UK Politics

Vince Cable could stand down as Lib Dem leader next year

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Media captionCable: Reports of my imminent departure are wide of the mark

Sir Vince Cable will stand down as Lib Dem leader "once Brexit is resolved or stopped"- and wants non-party members to vote for his replacement.

In a speech, Sir Vince set out plans to transform the party into a "movement for moderates".

Party sources say he wants to see this delivered while he is still leader and wants to stay in his job for crucial Brexit developments.

He also wants to continue campaigning for a second EU referendum.

"He has a set of objectives rather than a timeline," a senior Lib Dem source said.

The Lib Dems have 12 MPs - down from the 57 they had in 2010.

The party has struggled electorally since 2010, when it formed a coalition government with the Conservatives and remains in single figures in the opinion polls.

Sir Vince has predicted a realignment of British politics, as Labour and the Conservatives split over Brexit and it is thought he wants to ensure the Lib Dems, who are campaigning for a second EU referendum, are well placed to work with any new "centre ground" groups.

The former business secretary told an audience in Westminster: "I think we have to recognise that despite our best efforts, the Liberal Democrats might not be the only centre force in British politics.

"I think it is the worst kept secret in Westminster that political disquiet in the two major parties, is provoking some people to consider a new party of the centre ground, or several. And I think this requires us to demand better than the usual tribalism, whether that is our own or others."

Sir Vince added: "Liberal democracy itself is under threat notably in the USA, in eastern Europe and perhaps here. Authoritarians and extremists of both right and left are on the march."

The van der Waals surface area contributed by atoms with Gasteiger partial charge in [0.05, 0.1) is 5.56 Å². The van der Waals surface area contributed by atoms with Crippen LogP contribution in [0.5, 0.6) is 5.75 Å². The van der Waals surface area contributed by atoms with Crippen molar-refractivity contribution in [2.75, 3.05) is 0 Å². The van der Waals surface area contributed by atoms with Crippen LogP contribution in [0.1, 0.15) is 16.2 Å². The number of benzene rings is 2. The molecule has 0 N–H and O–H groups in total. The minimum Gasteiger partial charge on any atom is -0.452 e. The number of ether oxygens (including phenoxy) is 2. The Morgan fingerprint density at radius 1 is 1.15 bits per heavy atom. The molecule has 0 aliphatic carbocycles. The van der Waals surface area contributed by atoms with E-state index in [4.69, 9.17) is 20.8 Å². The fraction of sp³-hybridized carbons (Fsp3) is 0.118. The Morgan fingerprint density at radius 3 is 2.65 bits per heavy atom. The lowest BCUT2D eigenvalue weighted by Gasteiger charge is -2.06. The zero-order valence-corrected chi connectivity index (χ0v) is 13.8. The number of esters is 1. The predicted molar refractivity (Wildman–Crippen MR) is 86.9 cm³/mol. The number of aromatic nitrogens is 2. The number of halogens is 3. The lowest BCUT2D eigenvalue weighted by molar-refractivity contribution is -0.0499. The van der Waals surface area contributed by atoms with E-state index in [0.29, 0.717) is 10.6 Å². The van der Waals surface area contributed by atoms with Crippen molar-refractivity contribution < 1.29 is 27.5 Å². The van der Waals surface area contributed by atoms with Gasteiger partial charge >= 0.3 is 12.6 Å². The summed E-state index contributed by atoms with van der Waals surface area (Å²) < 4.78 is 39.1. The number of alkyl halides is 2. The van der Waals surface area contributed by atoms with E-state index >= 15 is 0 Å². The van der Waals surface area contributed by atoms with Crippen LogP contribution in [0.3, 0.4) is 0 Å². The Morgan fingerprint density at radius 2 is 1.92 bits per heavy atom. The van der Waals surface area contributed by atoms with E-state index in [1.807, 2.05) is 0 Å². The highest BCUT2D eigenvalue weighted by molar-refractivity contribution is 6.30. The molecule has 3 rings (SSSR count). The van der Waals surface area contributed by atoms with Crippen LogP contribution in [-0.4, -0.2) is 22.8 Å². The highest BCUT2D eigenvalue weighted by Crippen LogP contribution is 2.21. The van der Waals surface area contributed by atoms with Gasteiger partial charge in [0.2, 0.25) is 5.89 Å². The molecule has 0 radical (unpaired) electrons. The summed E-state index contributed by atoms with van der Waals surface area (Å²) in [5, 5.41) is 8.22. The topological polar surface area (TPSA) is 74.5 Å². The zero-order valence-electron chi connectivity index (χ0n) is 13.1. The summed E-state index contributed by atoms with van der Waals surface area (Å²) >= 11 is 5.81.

Cable's offer to politically homeless

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Media captionThe Vince Cable story

Analysis by Chief Political Correspondent Vicki Young

Some Conservative and many more Labour MPs feel increasingly ill-at-ease with the direction their party is going in.

There have been conversations over summer barbecues about creating a new party, or breaking away from the old ones but there's certainly no agreement about what happens next.

Tony Blair and Sir Vince Cable share the belief that there are millions of voters on what they call the centre ground who feel homeless.

Sir Vince is offering to put a roof over their heads - but it's hard to imagine dozens of Labour MPs sidling over to the Liberal Democrats. The tribal nature of British politics is deeply ingrained.

Sir Vince's answer is to open up his party to outsiders in an attempt to attract a broader range of support and maybe a different pool of political talent.

He seems to be saying to those who share his liberal values and his anti-Brexit stance, that he can supply the vehicle for their journey.

But without an obvious figurehead, it's hard to see how these disparate voices can become more than a crowd of disillusioned politicians, grumbling about the status quo.


The Twickenham MP said he wanted to transform the Liberal Democrats from what he called "an old-style political party" into a "movement for moderates" and had held discussions with some unnamed Labour and Conservative MPs.

He advocated a change to the party's rules, so someone who was not an MP could be leader, and "liberal minded" people could sign up to the Lib Dems for free and get the right to vote for the leadership.

He said he did not want to follow in the footsteps of Liberal prime minister William Gladstone, who served into his 80s - or fellow octogenarian leader Robert Mugabe but added: "Reports I have read of my imminent departure are very wide of the mark.

"Now is not the time for an internal election, there is serious work for me and the party to do.

"Once Brexit is resolved or stopped, that will be the time to conduct a leadership election under the new rules."

His proposed changes would have to be approved by party members and will be discussed at their conference in Brighton later this month.

Sir Vince took over as leader in July 2017 without a contest following the resignation of Tim Farron.

The Liberal Democrats had 99,200 members as of August 2018.

The Labour Party changed its membership rules under Ed Miliband from an electoral college system in which union members, MPs and party members had one-third of the vote each to a "one member one vote" system, which allowed "registered supporters" to take part for a £3 fee.

Labour's membership swelled in 2015 and it is thought to have had about 540,000 members as of April 2018, up from around 190,000 in 2014.

But there were claims that the new rules were fuelling "entryism" - allowing other groups to infiltrate the party in an effort to promote their own agenda.

It is thought that Sir Vince plans to rewrite the rules so that supporters need to be enrolled for 12 months before voting, to prevent infiltration by rival parties.

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